d. Have Connie Chung make malicious accusations while interrogating former Saudi Intelligence head Prince Turki; Saudi Arabia has become the new punching bag;

e. Ridicule Iraqi leaders, giving prominence to such stories as "Saddam likes to be kissed on his armpits";

f. Savagely criticize the FBI's report on a 2000 percent jump in racially-motivated attacks against Muslims and Arabs in 2001. On Sunday, December 1, Kate O'Beirne effectively told American Muslims to quit whining about hate crimes committed against them in the wake of 9-11. She claimed that the rise was from a "measly 28 to 486" attacks. O'Beirne's outburst is deplorable: she needs to be reminded that thousands of American Muslims feared coming to the FBI or contacting local authorities. Instead, she asked, "What about the thousands of attacks against Jews?" Jews? Where? Where were thousands of Jews attacked? In the U.S.? Or is she misinforming her viewing audience by referring to attacks on Israelis in Israel and Palestine? Incidentally, O'Beirne is editor of National Review and previously a vice president of the Heritage Foundation, both of whom call for an attack on Iraq without U.N. approval, and the expulsion (alias for killing) of Palestinian President Yasser Arafat;

g. Confuse the issues on CNN.com by creating headlines such as "Ramadan Threat" (December 5, 2002) so that the uninformed viewers make the connection between the Islamic holy month of Ramadan and terrorism. Subtle, yet effective, hate mongering. The issue at hand involves al Qaeda issuing a threat to inflict some terrorist attack during the Eid-ul-Fitr Ramadan Feast. Calling it a "Ramadan Threat" infers that all of Islam and all Muslims are making the terrorist threat.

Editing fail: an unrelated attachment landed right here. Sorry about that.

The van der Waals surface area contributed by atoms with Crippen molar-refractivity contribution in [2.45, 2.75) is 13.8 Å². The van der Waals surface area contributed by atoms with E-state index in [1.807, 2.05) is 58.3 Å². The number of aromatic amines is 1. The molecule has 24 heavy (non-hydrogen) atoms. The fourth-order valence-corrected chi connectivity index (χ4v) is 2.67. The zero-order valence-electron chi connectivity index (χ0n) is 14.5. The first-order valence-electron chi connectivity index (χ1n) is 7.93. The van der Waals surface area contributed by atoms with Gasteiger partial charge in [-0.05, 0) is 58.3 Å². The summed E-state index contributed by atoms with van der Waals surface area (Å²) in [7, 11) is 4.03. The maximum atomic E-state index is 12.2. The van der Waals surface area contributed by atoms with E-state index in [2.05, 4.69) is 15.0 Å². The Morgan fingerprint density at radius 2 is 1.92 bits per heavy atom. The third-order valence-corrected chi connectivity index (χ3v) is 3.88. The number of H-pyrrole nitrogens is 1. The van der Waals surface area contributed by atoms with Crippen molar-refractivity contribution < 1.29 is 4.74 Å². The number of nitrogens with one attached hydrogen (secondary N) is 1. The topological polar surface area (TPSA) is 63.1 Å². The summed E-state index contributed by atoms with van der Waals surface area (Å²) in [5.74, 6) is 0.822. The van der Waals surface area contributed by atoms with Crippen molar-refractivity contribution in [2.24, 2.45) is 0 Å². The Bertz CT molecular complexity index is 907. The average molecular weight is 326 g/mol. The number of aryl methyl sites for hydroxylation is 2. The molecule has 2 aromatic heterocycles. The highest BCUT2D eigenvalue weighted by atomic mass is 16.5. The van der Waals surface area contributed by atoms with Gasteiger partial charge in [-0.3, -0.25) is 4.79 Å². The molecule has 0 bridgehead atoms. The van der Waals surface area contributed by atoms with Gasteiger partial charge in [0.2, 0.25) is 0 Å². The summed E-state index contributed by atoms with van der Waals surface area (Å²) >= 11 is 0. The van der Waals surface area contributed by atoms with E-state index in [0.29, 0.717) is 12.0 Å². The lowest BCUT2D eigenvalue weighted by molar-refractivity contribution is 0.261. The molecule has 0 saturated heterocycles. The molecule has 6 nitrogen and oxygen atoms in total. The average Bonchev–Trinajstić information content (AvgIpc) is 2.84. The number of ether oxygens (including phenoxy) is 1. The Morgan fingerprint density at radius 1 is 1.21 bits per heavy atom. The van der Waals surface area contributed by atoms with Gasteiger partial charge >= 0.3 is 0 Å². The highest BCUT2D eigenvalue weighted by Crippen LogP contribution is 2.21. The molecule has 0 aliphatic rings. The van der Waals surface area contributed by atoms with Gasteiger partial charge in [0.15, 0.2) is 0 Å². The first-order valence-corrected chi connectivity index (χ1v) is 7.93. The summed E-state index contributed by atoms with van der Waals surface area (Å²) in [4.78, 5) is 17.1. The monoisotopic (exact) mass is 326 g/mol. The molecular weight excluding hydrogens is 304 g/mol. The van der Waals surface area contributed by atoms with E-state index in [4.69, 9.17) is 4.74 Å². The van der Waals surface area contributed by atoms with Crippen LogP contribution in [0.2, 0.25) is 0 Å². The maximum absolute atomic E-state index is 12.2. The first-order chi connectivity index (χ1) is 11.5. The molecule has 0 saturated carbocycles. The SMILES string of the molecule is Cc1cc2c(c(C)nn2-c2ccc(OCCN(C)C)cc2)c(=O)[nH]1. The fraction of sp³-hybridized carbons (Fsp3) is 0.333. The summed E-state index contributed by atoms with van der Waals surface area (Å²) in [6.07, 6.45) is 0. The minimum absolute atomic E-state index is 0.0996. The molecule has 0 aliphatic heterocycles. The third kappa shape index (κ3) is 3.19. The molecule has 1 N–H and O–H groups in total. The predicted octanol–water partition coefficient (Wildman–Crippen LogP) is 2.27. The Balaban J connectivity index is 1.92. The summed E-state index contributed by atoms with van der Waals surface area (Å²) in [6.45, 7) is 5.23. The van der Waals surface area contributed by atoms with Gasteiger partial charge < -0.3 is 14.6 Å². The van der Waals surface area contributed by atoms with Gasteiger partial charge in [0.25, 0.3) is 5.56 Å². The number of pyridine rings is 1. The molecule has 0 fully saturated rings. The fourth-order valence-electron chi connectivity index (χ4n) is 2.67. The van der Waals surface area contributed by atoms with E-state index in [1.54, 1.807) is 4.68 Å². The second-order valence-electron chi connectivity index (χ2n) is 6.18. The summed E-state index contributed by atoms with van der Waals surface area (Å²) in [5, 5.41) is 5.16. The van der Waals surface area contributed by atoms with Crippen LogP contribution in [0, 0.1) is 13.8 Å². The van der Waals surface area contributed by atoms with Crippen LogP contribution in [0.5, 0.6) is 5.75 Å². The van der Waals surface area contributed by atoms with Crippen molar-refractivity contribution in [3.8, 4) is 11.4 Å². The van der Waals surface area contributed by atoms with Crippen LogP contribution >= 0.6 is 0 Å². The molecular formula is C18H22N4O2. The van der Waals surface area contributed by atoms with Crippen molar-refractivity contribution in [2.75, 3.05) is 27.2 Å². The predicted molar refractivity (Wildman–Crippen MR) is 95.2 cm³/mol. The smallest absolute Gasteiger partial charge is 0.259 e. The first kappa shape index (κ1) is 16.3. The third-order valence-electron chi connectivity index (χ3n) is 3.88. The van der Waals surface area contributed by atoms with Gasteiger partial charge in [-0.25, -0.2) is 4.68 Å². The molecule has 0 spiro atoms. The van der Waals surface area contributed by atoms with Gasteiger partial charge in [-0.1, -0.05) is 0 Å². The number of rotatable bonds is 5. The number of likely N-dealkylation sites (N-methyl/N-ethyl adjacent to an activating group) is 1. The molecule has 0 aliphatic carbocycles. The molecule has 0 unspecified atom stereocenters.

On Thursday, December 5, Daryn Kagan declared, "Obviously, Iraq wants to delay for time by delivering a thousand page report." Kagan apparently, or intentionally, overlooked the fact that U.N. resolution 1441 demands Iraq deliver a full, comprehensive, final, and detailed account of all its weapons, including items that are considered of dual use. U.N. weapons inspectors had earlier noted that the dual use clause could mean several thousand pages in the report. Dual use includes items that range from machines which make plastic shoes, contraceptives, and antibiotics, to chemicals for agricultural purposes, yeast fermentation, and research.

Further misinformation: Same day, same network - Suzanne Malveaux, standing outside the White House, says the U.S. administration is highly skeptical of Iraqi intentions, especially after UNMOVIC discovered mustard gas in some Iraqi shells. Proof to go to war? Hardly. Malveaux failed to report one little factoid: The mustard gas was already discovered (and documented) by UNSCOM inspectors some four years earlier. They left Iraq in 1998 before destroying the shells. UNMOVIC returned to find the same shells still there, waiting to be destroyed.

On Saturday, December 7, Miles O'Brien talking to Rym Brahimi reporting live outside the Iraqi Ministry of Information:

"Rym, you are outside the [Iraqi] Ministry of Information, we should call it the Ministry of Propaganda, or the Ministry of Disinformation..."

Mourn the death of objectivity.

************

[Firas Al-Atraqchi, B.Sc (Physics), M.A. (Journalism and Communications), is a Canadian journalist with eleven years of experience covering Middle East issues, oil and gas markets, and the telecom industry.]